I spent my early years exploring on my own. What strongly stands out in my memory from early childhood was the realisation of individuality which I would probably attribute to this time spent alone, wandering through the forest and dirt tracks that were in abundance near to where I grew up in Oxfordshire, giving me a strong connection to nature. So when I did come into contact with people my own age and started to form friendships I think I still maintained a strong sense of myself, rather than seeing myself as part of a group.
Soon after starting primary school I began to realise, as did my classmates and teachers, that I was a very hyperactive character. I was quickly diagnosed with ADHD, and was put on medication. This had little effect and I began to disassociate myself from school, often getting sent out for bad behaviour, wandering into the school library and discovering a love of history. A later diagnosis of mild epilepsy was another strange experience and meant a lot of time spent at the doctor’s and hospital. I think this is where my first interaction with using my imagination and creativity for escapism first came into play.
Then the next 5 years at secondary school were some of the toughest to my memory. My hyperactivity and inability to take in what was in front of me right away led to a lot of embarrassing situations in the classroom, and a lot of mental conflict with myself and physical conflict with my peers.
Around the age of twelve I decided to stop trying to figure out what was wrong with me and just start living and enjoying who I was. This was when I started growing my hair, forgot about fads and fashion and took my affinity with music more seriously.
If anything changed the course of my life it was the acceptance of who I am and how I, as an individual, function compared to other people and the decision to pursue the only thing that I have ever been able to call my soul’s home.
As a 26 year old musician and person trying to live in society I would say that the feeling of material stability has rarely been present, but I suppose one of the foundations of any artist’s dream is total sustainability through their craft. The feeling of security comes and goes.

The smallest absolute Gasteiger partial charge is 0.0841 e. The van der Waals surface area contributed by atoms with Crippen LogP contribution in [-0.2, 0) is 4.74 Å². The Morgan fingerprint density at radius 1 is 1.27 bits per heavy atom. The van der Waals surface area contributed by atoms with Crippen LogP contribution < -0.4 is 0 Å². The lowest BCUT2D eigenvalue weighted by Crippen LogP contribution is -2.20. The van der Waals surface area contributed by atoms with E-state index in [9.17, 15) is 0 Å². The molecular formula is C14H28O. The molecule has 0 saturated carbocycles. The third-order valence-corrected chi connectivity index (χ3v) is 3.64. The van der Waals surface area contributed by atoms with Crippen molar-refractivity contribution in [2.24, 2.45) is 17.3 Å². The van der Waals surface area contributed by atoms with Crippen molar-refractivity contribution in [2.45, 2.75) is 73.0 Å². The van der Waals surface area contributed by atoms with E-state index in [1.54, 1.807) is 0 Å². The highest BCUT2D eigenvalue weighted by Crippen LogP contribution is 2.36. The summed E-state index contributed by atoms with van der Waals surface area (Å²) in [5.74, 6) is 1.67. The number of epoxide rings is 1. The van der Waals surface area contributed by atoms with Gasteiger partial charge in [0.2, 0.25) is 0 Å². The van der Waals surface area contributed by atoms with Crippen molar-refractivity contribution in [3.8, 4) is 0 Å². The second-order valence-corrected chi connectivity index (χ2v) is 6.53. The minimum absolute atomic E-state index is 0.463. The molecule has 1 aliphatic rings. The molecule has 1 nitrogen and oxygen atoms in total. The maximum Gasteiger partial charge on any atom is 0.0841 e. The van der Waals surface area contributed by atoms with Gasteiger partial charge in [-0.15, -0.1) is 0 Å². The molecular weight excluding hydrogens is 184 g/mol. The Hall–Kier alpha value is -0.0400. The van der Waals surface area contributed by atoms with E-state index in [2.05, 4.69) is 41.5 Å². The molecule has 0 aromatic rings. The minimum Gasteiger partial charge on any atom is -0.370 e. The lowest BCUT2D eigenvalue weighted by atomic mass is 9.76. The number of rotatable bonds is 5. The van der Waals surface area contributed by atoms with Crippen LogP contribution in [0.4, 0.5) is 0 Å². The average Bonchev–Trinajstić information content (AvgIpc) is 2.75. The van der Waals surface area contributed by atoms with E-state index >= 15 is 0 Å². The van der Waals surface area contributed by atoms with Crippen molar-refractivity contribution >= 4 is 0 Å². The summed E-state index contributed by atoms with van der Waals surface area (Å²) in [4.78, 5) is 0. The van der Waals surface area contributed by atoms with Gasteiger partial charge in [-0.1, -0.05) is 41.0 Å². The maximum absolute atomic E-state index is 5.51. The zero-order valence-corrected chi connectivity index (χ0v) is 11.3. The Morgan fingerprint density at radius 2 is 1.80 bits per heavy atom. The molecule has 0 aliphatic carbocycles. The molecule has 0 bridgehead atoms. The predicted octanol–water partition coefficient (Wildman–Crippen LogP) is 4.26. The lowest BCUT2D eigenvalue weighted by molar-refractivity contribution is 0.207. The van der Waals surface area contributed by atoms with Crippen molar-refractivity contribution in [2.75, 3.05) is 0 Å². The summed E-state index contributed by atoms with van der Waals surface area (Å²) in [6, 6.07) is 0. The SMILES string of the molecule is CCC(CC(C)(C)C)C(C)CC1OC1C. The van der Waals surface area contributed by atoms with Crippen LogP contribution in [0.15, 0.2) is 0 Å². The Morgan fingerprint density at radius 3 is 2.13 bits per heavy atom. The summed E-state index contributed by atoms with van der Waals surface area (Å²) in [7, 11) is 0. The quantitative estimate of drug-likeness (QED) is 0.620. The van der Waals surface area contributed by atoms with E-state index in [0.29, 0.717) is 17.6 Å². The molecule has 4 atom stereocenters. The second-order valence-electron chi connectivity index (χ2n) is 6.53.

Depression is another factor which rears its vile head, but acceptance and communication is key. Giving yourself a break when you’re going through a hard time, whilst not letting it be an excuse to do nothing. Finding that balance as an artist or just as a person in general is a journey in itself, but once roughly balanced out becomes one of your best tools for tackling life’s obstacles.
In music, consistency is expected whether you’re at the top of your game or in the worst black hole of a void you’ve ever experienced. I believe it’s best to have a good grounding in the music, and have almost a default setting so that when you’re not on your game you can at least do your job. It’s something that is overlooked and should be talked about a lot more.
I found myself afraid to jam with people for a long time owing to my own fear of embarrassment, until I learned that’s what jamming is for. It’s a safe place for people to make mistakes and to progress whilst also learning how to read and be intuitive with the musicians around you. The more you play with others, the more in tune with yourself and music you will be.
I am honoured to be even considered part of this musical community, as I still struggle to see myself as a respected part of it. One thing I will say is that it has to nurture the next generation and not see them as a threat or smear on musical traditions. In my experience lack of knowledge in playing and musical language has come across to others as a disregard for the music and its traditions when sometimes it is simply the case of a lack of experience or understanding, and gaps in musical knowledge. New Generation Jazz has been a big light in this for younger musicians, so a massive shout out to them and their amazing work.
My only plan is to move forward, never stop learning, be grateful for any victories and learn from failure. Other than a bassist I am also a poet and writer. In the end I just want to make a steady living from music to sustain myself, then I can feel some sort of contentment.
Words: George Richardson
Photo: Lisa Wormsley